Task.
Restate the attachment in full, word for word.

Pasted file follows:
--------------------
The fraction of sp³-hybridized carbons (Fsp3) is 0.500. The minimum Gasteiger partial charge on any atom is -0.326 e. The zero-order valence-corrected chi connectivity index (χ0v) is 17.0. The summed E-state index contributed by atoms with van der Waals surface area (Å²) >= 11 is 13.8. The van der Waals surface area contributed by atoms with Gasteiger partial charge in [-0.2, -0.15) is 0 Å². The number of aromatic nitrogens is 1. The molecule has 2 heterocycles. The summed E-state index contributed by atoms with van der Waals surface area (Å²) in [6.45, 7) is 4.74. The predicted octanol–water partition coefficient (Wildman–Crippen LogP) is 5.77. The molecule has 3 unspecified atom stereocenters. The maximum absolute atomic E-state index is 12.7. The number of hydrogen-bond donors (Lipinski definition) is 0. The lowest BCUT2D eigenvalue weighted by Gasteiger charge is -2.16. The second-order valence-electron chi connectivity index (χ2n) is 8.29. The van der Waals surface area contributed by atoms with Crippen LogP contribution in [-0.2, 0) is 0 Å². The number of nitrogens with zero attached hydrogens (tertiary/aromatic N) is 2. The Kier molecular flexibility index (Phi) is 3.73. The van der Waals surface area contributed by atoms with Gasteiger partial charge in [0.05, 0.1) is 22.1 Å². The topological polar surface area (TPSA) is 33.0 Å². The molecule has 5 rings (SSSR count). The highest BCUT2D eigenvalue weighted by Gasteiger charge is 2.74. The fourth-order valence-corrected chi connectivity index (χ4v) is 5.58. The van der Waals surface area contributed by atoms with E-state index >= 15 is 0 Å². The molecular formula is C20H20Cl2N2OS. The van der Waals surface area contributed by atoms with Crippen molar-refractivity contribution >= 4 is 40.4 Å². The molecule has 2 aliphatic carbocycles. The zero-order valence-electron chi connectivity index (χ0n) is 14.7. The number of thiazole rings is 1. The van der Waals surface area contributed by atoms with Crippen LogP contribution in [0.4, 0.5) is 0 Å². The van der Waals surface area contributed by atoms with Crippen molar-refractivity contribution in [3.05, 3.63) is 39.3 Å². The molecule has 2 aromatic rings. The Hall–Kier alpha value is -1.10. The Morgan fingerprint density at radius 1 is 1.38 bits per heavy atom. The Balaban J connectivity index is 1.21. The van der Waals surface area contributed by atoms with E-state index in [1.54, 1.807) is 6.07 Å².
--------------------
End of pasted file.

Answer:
The fraction of sp³-hybridized carbons (Fsp3) is 0.500. The minimum Gasteiger partial charge on any atom is -0.326 e. The zero-order valence-corrected chi connectivity index (χ0v) is 17.0. The summed E-state index contributed by atoms with van der Waals surface area (Å²) >= 11 is 13.8. The van der Waals surface area contributed by atoms with Gasteiger partial charge in [-0.2, -0.15) is 0 Å². The number of aromatic nitrogens is 1. The molecule has 2 heterocycles. The summed E-state index contributed by atoms with van der Waals surface area (Å²) in [6.45, 7) is 4.74. The predicted octanol–water partition coefficient (Wildman–Crippen LogP) is 5.77. The molecule has 3 unspecified atom stereocenters. The maximum absolute atomic E-state index is 12.7. The number of hydrogen-bond donors (Lipinski definition) is 0. The lowest BCUT2D eigenvalue weighted by Gasteiger charge is -2.16. The second-order valence-electron chi connectivity index (χ2n) is 8.29. The van der Waals surface area contributed by atoms with Crippen LogP contribution in [-0.2, 0) is 0 Å². The number of nitrogens with zero attached hydrogens (tertiary/aromatic N) is 2. The Kier molecular flexibility index (Phi) is 3.73. The van der Waals surface area contributed by atoms with Gasteiger partial charge in [0.05, 0.1) is 22.1 Å². The topological polar surface area (TPSA) is 33.0 Å². The molecule has 5 rings (SSSR count). The highest BCUT2D eigenvalue weighted by Gasteiger charge is 2.74. The fourth-order valence-corrected chi connectivity index (χ4v) is 5.58. The van der Waals surface area contributed by atoms with E-state index >= 15 is 0 Å². The molecular formula is C20H20Cl2N2OS. The van der Waals surface area contributed by atoms with Crippen molar-refractivity contribution >= 4 is 40.4 Å². The molecule has 2 aliphatic carbocycles. The zero-order valence-electron chi connectivity index (χ0n) is 14.7. The number of thiazole rings is 1. The van der Waals surface area contributed by atoms with Crippen LogP contribution in [0.4, 0.5) is 0 Å². The van der Waals surface area contributed by atoms with Crippen molar-refractivity contribution in [3.05, 3.63) is 39.3 Å². The molecule has 2 aromatic rings. The Hall–Kier alpha value is -1.10. The Morgan fingerprint density at radius 1 is 1.38 bits per heavy atom. The Balaban J connectivity index is 1.21. The van der Waals surface area contributed by atoms with E-state index in [1.54, 1.807) is 6.07 Å².